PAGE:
Skiing on Elk Mountain

Jay Lloyd/KYW Newsradio

Jay Lloyd's Getaway: Pennsylvania ski trails

January 04, 2019 - 7:00 am

PHILADELPHIA (KYW Newsradio) — What's in a name? On the ski slopes, the name alone can be reassuring or intimidating. 

How about, "Ciao," "Jaws," Rip Cord," or "Plunge"? That's just one Vermont mountain where the names of super steep trails mean what they say. 

Then again, numerous hills sport names like "Dipsy Doodle" and "Heavenly." And so, when skiers gather round the bar after the lifts close and talk about memorable runs, the conversation often drifts from mountain to mountain, trail to trail. 

The challenges are often based on the preferences and skills of the individual skier. Having said that, the following list of top trails in the hills of Pennsylvania is subjective. But believe me, you'll have fun testing them.

Beginner slopes 

My two favorite learning mountains where my kids hit the slopes for their maiden runs are at Bear Creek Mountain Resort in nearby Berks County and Jack Frost Mountain at White Haven in the Poconos. 

The Teddy Bear and Cub Run slopes at Bear Creek are well protected from faster skiers. A tree line guards the teaching area. Beginners can concentrate on learning instead of dodging. 

At Jack Frost, the entire mountain is designed to keep skiers and snowboarders from getting in over their heads. The difficulty of the trails begins with the easiest on the west and becomes progressively tougher as you move east. The most westerly slope names tell the story — Frosty, Powder Puff and Snowflake. They form the complex of learning trails with dedicated lifts. 

As skiers and riders decide to move on to more challenging terrain, the beginner and ski school section holds a trio of moderately gentle trails to the base. Try Jane's Lane — it's the longest and puts you on the road to novice status.

Novice slopes and trails 

A novice trail offers more than a learning experience. It should provide the signature thrills of the sport — the exhilaration that forges a craving for more. 

You get it on Nile Mile at Camelback Mountain in the Poconos. This is a mile of changing steepness and breathtaking vistas around the eastern edge of the mountain. The turns and terrain give a novice skier a chance to develop rhythm and style over a long run.

On the Paradise slope at Blue Mountain, a novice skier absorbs a summit to base easy-cruising passage on a wide trail that invites a combination of short and long turns through a wooded scene of varied but forgiving degrees of steepness. It's a giant step toward becoming an advanced skier.

Advanced slopes and trails

Skiers who are not ready for the most challenging slopes but more than ready to step up to a cross between intermediate and easier black diamond trails have fun options at Jack Frost in the Poconos and Elk Mountain in Susquehanna County.

The Thunderbolt slope at Frost offers a straight, moderately steep run composed of changing grades that keeps an advancing skier alert while moving between a series of headwalls and constant pitch terrain. The trail is a perfect length to maintain concentration while still having fun on the run. 

At Elk Mountain, both the Lenape and Wissahickon trails are long, snow-covered scenic pathways that give an advancing skier changes in pitch and width while meandering downward from the highest Pennsylvania vertical footage. They are ideal for the intermediate skier and rider but require the concentration needed for advancement to Elk's black diamond challenge.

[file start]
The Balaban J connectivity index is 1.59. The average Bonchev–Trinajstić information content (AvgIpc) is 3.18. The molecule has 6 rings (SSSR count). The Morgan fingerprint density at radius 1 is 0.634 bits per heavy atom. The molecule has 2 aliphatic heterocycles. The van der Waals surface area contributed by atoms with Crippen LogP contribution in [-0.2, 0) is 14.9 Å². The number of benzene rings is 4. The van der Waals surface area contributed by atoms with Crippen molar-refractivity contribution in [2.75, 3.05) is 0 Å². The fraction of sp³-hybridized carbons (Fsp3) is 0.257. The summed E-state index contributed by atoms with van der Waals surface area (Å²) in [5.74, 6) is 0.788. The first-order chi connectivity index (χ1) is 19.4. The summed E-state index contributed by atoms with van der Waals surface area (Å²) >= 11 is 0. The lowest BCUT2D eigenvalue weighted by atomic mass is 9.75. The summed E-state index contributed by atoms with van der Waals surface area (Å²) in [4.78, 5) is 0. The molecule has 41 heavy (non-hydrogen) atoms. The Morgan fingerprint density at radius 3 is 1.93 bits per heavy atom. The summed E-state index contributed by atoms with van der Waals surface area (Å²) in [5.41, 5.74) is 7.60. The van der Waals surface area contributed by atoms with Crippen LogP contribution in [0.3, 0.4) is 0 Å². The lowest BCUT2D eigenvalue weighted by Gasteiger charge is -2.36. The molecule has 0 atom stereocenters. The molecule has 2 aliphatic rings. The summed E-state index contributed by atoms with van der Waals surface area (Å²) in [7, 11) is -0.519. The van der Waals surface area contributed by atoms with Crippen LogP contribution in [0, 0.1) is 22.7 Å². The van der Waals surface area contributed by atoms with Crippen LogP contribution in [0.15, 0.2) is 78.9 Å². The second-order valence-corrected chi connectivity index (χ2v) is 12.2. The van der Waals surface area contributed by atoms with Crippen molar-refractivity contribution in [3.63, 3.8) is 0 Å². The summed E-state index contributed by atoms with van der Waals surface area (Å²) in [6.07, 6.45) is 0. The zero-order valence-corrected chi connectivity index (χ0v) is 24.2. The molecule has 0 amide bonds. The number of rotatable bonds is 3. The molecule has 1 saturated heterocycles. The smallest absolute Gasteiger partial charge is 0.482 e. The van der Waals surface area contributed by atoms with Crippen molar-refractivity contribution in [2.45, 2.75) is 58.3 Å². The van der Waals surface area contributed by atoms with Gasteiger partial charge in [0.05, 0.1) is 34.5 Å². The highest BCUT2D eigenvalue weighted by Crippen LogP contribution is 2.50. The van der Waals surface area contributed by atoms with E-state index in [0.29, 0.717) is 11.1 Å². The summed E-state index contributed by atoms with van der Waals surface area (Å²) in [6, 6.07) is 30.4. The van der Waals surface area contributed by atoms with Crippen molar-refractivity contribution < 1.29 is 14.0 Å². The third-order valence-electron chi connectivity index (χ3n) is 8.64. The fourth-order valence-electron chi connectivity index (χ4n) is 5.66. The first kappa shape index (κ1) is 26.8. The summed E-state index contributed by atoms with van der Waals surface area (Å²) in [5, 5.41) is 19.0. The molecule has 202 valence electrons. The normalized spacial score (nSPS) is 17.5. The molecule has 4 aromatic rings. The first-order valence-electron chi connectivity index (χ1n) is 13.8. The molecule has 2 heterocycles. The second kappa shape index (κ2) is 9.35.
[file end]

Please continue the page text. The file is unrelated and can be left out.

Expert slopes and trails

Advanced and expert skiers in Pennsylvania can show off on highly visible slopes at Camelback and Elk as fellow sliders watch from the summit lodge and lifts.

At Camelback, bump-busting skiers take off on Marjie's Delight, a slope that launches just below the deck of the Cameltop Lodge. A steep headwall, studded with moguls, drives into a straight slope that plummets to the base over constantly changing terrain. If you wipe out here, it's a long slide under the eyes of the lodge loungers.

At Elk Mountain, seasoned skiers looking for steep terrain head straight to the nose-dive incline at the headwalls of Susquehanna and Tunkhannock slopes. The most noticeable difference is that Tunkhannock is frequently bumped up, while Susquehanna begins the day groomed. Both slopes are among the longest and steepest runs in Pennsylvania and the audience of fellow sliders can be seen riding the chairlifts that parallel Susquehanna and soar directly over Tunkhannock. 

In the days when aerial skiing was allowed, you could come eyeball to eyeball with an inverted skier while riding the lift.

Cruising trail

Midway between the invigorating aerobics of cross-country skiing and the exhilaration of going downhill lies cruising, an easy-riding, gravity-powered, gradual descent accompanied by often spectacular scenery. 

A top trail designation for cruising has to go to the Delaware trail on Elk Mountain. It's nearly a mile-and-a-half of ego-boosting relaxation as it meanders through woods and fields against the scenic backdrop of a snow-covered valley and distant mountains below.

As the years and vertical feet of skiing pile up, cruising often becomes the discipline of choice. In Pennsylvania, Elk's Delaware has to be the most satisfying last run.

Reminder: When looking at trail designations, remember that a green circle represents the easiest trail; blue square for more difficult; and black diamond for most difficult. The signs, however, are only used to compare degrees of difficulty on that particular mountain. They are not universal designations to compare one mountain against another. 

A black diamond in Pennsylvania bears no relation to a black diamond in the Canadian Laurentians.

Always consult a trail map before heading out or choosing an unfamiliar trail. Use a paper pocket map. I found that cellphone service for online maps is often unreliable on remote ski trails.